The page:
Variation 18 presents the 6- and 12-pitch sets in more violent conjunction, Ex.12. The triplet marking makes a gigue reference inevitable, but it is crucial that the performer overcome the hemiola quality and focus upon poly-tempo rather than poly-rhythm. In this it is strongly reminiscent of the final Gigue from the Stravinsky Septet where two meters are finally heard as utterly independent lines. Thus, the right hand must be felt as a firmly moderate 3/4 while the left hand is a fast 4/8. The left triplet is no triplet, rather a device to make two distinct speeds tenable. Both the metronome markings and the dotted lines are of no value. I simply make his triplet eight a real eighth, and speed it up which gives this variation a dance- like nuance and a certain frozen brilliance.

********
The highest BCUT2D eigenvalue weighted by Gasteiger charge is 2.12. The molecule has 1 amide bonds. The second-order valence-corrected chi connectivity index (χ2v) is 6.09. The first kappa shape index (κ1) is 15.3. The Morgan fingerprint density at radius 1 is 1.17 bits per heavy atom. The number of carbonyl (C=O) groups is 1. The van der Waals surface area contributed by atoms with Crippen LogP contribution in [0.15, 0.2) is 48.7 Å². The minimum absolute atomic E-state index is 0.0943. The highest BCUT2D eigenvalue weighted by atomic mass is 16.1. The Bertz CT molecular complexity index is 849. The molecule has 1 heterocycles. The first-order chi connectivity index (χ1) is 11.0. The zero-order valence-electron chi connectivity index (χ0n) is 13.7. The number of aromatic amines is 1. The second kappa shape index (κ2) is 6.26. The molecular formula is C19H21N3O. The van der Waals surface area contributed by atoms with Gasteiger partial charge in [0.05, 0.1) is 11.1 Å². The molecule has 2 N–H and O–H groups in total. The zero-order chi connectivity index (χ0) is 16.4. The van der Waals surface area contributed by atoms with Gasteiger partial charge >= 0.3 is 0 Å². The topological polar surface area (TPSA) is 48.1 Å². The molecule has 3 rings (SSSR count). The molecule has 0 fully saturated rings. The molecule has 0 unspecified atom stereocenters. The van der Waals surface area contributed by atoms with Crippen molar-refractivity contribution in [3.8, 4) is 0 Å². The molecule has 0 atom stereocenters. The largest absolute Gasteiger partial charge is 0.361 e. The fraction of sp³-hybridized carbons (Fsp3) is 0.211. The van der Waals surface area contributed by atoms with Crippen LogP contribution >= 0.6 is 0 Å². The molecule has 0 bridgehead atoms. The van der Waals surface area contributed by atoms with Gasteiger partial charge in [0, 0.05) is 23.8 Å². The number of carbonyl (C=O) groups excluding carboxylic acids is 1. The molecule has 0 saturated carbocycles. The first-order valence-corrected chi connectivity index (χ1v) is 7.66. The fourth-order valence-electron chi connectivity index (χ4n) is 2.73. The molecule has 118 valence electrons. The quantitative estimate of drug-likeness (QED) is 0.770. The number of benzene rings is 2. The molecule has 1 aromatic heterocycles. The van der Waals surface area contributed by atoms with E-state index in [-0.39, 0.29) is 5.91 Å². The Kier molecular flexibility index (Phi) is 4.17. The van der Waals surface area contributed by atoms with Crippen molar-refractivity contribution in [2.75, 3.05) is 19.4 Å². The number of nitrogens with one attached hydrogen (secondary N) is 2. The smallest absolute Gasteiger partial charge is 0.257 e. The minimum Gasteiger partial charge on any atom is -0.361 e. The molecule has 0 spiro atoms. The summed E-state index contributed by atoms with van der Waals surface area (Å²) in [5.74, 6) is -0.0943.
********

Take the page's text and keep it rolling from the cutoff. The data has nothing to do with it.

Ex. 12 Variation 18
The quasi waltz of Variation 19 combines the 6- and 12-pitch sets in metrically fantastic ways, Ex. 13. Here, the treble is the 12-pitch set in a basic 3/2 meter. The left hand presents the 6- pitch with deep-bass accents, but the 3/2 meter quickly disintegrates into all possible quarter combinations. The ambiguity of the music stems from the disparity between speed, meter, and Shapey's quasi waltz description. A waltz is seldom so slow, and when slow is gentle and without the crudities of the bass. One cannot hear it in half durations as Shapey seems to desire by his dotted lines. My solution was to make use of the ‘quasi’ by using a gentle rubato in the treble line (the dotted rhythms were especially apt) while giving bass upbeats a Viennese lilt. Still, the basic character is more a stylized minuet (much as the Minuet in Mozart's Concerto K. 271) where the left hand quarters can be heard as pizzicato accompaniment. As in several of the slow variations, there is a certain subterranean pressure, which seeks for the naked meter to be released with passion. I allow this pressure to build in the final lines and treat the final cadential line as a hearty 3/4 triumph. Again, Shapey should have marked a meter here rather than chance a performer missing this sentimental gesture.